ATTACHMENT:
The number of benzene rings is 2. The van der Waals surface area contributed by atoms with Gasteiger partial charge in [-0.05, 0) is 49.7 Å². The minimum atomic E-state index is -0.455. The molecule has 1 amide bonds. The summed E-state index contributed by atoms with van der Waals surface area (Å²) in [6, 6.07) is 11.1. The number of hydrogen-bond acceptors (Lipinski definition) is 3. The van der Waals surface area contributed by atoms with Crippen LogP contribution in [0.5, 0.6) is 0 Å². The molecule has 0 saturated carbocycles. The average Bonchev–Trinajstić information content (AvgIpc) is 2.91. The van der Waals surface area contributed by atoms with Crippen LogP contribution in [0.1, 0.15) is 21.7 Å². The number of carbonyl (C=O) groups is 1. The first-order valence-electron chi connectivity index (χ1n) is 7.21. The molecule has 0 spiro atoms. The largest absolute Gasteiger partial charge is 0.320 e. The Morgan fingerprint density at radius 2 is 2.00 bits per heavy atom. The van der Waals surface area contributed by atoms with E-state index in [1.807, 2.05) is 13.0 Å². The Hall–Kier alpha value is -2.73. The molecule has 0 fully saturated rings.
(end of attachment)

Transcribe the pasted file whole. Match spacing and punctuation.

The number of benzene rings is 2. The van der Waals surface area contributed by atoms with Gasteiger partial charge in [-0.05, 0) is 49.7 Å². The minimum atomic E-state index is -0.455. The molecule has 1 amide bonds. The summed E-state index contributed by atoms with van der Waals surface area (Å²) in [6, 6.07) is 11.1. The number of hydrogen-bond acceptors (Lipinski definition) is 3. The van der Waals surface area contributed by atoms with Crippen LogP contribution in [0.5, 0.6) is 0 Å². The molecule has 0 saturated carbocycles. The average Bonchev–Trinajstić information content (AvgIpc) is 2.91. The van der Waals surface area contributed by atoms with Crippen LogP contribution in [0.1, 0.15) is 21.7 Å². The number of carbonyl (C=O) groups is 1. The first-order valence-electron chi connectivity index (χ1n) is 7.21. The molecule has 0 spiro atoms. The largest absolute Gasteiger partial charge is 0.320 e. The Morgan fingerprint density at radius 2 is 2.00 bits per heavy atom. The van der Waals surface area contributed by atoms with E-state index in [1.807, 2.05) is 13.0 Å². The Hall–Kier alpha value is -2.73. The molecule has 0 fully saturated rings.